― Esther Chung, Editor-in-Chief ―
Post-election, many people have been wondering what exactly to expect from the upcoming and widely controversial Trump presidency. President-elect Donald Trump, who spoke extensively about reshaping America throughout his campaign, has recently released a memo that outlines his first 200 days in office. Drafted by his transition team and obtained by CNN, the memo is mostly about trade policies and prioritizing American workers. The plan is built around 5 main principles with an extra emphasis on manufacturing jobs. All the principles set by Trump are about trade reform, like putting a 35% tax on goods made in Mexico and sold in the US, like Ford cars, but one stands out significantly: renegotiation or withdrawal from NAFTA (North American Free Trade Agreement), something Trump has repeatedly promised during his campaigns. So, why does Trump want so badly to leave NAFTA, and what does that mean for the US? Here are the answers.
Why does Trump hate NAFTA?
Trump has publicly declared his hate for NAFTA many times throughout his presidential campaign, calling it the “worst trade deal in history.” This agreement between Canada, Mexico, and the United States was signed into law under President Bill Clinton in 1994. Essentially, this agreement eliminated nearly all tariffs among the three North American nations to help goods and supplies pass easily across borders. Specifically, it made it easier for U.S. firms to invest in Mexico. Billions of dollars in goods cross borders, specifically U.S.-Mexico borders, daily. However, Trump’s biggest beef with NAFTA is that the agreement also makes it extremely easy for companies to move their operations from the U.S. to Mexico, negatively impacting manufacturing jobs in America. In order to improve the American economy, Trump believes that renegotiating the terms with Canada and Mexico is necessary. And if no compromise is reached? Trump says America will withdraw immediately.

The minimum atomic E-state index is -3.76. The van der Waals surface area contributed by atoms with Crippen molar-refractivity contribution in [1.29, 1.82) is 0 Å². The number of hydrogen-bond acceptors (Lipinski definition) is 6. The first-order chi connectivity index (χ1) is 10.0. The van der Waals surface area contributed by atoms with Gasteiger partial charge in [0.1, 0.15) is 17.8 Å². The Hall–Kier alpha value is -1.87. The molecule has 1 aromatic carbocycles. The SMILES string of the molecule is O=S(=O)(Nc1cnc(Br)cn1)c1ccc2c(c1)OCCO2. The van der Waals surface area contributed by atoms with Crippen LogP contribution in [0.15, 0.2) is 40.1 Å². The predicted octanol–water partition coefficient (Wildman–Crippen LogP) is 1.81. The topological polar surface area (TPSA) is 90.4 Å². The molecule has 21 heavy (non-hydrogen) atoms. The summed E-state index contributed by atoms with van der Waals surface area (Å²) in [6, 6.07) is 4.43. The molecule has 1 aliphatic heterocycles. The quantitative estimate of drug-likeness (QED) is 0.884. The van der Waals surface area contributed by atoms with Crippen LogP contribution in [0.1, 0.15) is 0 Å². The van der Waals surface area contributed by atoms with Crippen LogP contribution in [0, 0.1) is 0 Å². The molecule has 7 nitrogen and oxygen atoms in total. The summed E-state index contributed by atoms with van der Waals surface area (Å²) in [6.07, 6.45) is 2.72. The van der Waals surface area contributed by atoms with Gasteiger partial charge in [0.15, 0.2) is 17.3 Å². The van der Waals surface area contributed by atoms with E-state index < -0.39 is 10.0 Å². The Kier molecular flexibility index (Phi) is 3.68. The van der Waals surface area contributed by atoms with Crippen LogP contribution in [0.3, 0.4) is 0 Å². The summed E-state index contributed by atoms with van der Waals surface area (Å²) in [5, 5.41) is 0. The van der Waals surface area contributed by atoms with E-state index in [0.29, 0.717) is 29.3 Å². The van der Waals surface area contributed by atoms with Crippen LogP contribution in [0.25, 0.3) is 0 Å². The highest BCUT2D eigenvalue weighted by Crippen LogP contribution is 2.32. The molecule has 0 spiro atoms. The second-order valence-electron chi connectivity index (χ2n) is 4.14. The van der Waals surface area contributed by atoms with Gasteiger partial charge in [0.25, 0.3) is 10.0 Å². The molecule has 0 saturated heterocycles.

What does this mean for America?
According to NAFTA’s Article 2205, any party may withdraw from the agreement in six months after it provides written notice. Therefore, Trump’s ability to withdraw from NAFTA without Congressional approval means that if he really wants to, NAFTA can be scrapped in a heartbeat. What would happen in this case is unclear because the U.S. has not withdrawn from a trade agreement since 1866. However, a few possibilities are that tariffs could revert to pre-NAFTA levels, or that investments made by the U.S. may be blocked entirely. Regardless of what happens, court cases would pop up immediately. “U.S. importers would take the U.S. to court the next day,” says Gary Horlick, a trade lawyer. Withdrawal from NAFTA would also have detrimental effects on the majority of businesses, and American consumers would see a steep rise in prices, as acknowledged by Trump during one of his speeches in New Hampshire.
All in all, withdrawing from NAFTA is not likely to do much to help U.S. workers. The negatives of higher tariffs would outweigh the advantages of American companies manufacturing in Mexico. Ultimately, the most likely outcome of withdrawal would be American companies moving production. However, unlike Trump hopes, most companies will probably seek lower wage countries to continue business in, rather than bringing jobs back to America.
Header Photo Courtesy of Esther Chung